• Likewise – if the weather turns bad – it would be nice to have someone at the 25k mark or so to hand me a dry, warm layer if needed.

2.    Water bottles/gels.

I carry my own water usually, that way I can carry my own electrolyte concoction, plus I can avoid the bottlenecks at the aid stations (I haven’t mastered the art of drinking enough liquid out of those paper cups.) I have four bottle holders on my fuel belt plus a spare set of four. If I can trade empties for full ones with someone at about the 20 km point, have them refilled, and then pick them up again at the 35 km point, that would be ever so wonderful. (Neil Balkwill Centre – 2420 Elphinstone Street is Kilometer 20 and 35 I believe.)

3. Finish Line!

  • Chocolate Milk 500 ml — I think my daughter Pocketbuddha has offered, but she will have Oliver with her, so perhaps some help for the mama of a 1-year old is in order? (PS I CANNOT EXPRESS HOW STOKED I AM THAT MY SON, MY DAUGHTER AND MY GRANDSON WILL BE AT THE FINISH LINE CHEERING ME ON!)
  • Red Breast 12-year old Irish Whisky in a flask. My son Aidan has this one taken care of I think – it has become somewhat of a tradition for me to swill some whisky after Halfs and Full Marathons, thanks to my Victoria drinking buddy Tim (@Howlabit on Twitter). By the way – if anyone has any 15-yo Red Breast – talk to me. I’m sure we can work something out 🙂
  • A warm blanket – those plastic ones they hand out to all racers are OK – but they just don’t do the trick.

4. Après-Finish

I’m getting a really big meal that day, thanks to Margaret Levett who is going to stuff me full of jug-jug, rice ‘n peas, and other Caribbean and British delicacies (including the sorrel. Mmmm the sorrel!).

Of course if people just want to come out and cheer, make me a sign that says “Go Tori” or just yell and scream when I run by, I’m up for that too. It will be a huge help. Did I mention running a marathon is freaking hard? Every little bit of encouragement helps — except don’t say “you’re almost there” until I’ve hit the 39 km mark.

The race web site (http://runqcm.com/marathon/course/maps_narratives_startfinish) has a handy “Spectator Zone” guide for spectators and includes information on the best spots from which to watch (that are easier to get to given the traffic restrictions that day).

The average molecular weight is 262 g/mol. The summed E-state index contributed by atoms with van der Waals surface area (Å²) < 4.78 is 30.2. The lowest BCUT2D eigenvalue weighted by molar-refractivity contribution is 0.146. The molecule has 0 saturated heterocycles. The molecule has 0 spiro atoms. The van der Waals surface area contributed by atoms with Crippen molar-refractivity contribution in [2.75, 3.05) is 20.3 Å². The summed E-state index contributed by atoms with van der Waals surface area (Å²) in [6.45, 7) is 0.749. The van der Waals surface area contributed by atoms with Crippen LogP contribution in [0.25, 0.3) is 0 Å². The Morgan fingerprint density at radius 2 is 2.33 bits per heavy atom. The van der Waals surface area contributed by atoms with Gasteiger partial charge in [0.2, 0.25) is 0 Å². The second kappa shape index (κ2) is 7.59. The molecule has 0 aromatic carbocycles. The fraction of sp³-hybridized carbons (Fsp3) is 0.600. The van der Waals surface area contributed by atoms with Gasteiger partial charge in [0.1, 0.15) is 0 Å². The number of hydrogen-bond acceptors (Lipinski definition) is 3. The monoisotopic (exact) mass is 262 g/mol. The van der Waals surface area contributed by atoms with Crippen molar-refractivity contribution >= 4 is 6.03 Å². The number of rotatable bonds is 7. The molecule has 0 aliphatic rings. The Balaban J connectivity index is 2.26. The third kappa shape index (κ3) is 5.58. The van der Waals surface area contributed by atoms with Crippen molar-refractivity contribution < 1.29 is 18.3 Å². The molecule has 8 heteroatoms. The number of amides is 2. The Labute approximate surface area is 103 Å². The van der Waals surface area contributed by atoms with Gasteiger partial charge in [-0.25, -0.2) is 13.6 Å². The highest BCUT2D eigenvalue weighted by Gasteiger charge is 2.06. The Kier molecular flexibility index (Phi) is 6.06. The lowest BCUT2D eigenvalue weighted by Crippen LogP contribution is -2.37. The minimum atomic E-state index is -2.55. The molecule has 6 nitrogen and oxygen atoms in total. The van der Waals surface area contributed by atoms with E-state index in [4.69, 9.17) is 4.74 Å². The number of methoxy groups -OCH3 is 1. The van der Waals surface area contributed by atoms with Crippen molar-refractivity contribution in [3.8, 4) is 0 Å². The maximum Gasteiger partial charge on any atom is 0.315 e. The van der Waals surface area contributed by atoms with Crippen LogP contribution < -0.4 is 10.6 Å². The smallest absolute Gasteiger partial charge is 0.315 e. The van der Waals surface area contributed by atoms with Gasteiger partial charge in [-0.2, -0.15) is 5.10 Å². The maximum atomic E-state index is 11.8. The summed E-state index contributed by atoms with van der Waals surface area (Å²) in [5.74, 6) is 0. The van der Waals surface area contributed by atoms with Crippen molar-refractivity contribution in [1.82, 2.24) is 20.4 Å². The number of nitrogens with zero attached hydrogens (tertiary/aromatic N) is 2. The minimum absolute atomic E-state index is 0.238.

*Swift Current, SK is technically my hometown, but I lived in Regina for most of my adult life: 18 years.


My second job

Did I simply forget how tiring it is to train for a full marathon? Or could it be the extra weekly run and two extra boot camp sessions per week that have me begging for mercy?

Take a little from column A, a lot from column B and you have the reason I wake up in an exhausted fog some mornings. This training schedule is like a second job. For instance, here’s this week’s schedule:

  • Monday: morning tempo run 10-11k; evening “recovery” run with the Running for the Truly Terrified group I started.
  • Tuesday: morning spin class at the YMCA where I’m a volunteer; evening boot camp.
  • Wednesday: evening speed workout with Frontrunners marathon clinic.
  • Thursday: evening boot camp.
  • Friday: one-hour hot yoga at noon because lord knows I need to stretch!
  • Saturday: 19k run (long slow distance: pace 6:50/k, a little over 2 hours)
  • Sunday: hike Witty’s lagoon! (I’m really looking forward to that one!)

As luck would have it, my real job is busy but not crazy-busy, and during the summer I haven’t (yet) needed to put in any overtime hours or travel too much. If that were the case though I’d have to give up something – probably a boot camp session.

As a matter of fact, come August (when my mileage starts climbing again) I will drop one of the boot camps per week, and during taper I won’t weight train at all.

The perennial question for runners is: what are you running from?

Good question. The harder answer (given the fact that marathon training is actually hard on the body) is I have no idea. I can’t think of what I’m avoiding in life by working out so much, I can’t think of anything “chasing” me that would cause me to run away.

The easy answer is: I simply love this, I love running, working out, getting strong, staying youthful, staying healthy; and I love doing it with other people, helping them achieve their fitness goals at the same time I’m achieving mine.

What other possible answer could there be?

Photo: Tori running the Royal Victoria Marathon October 2009 by Bill Broughton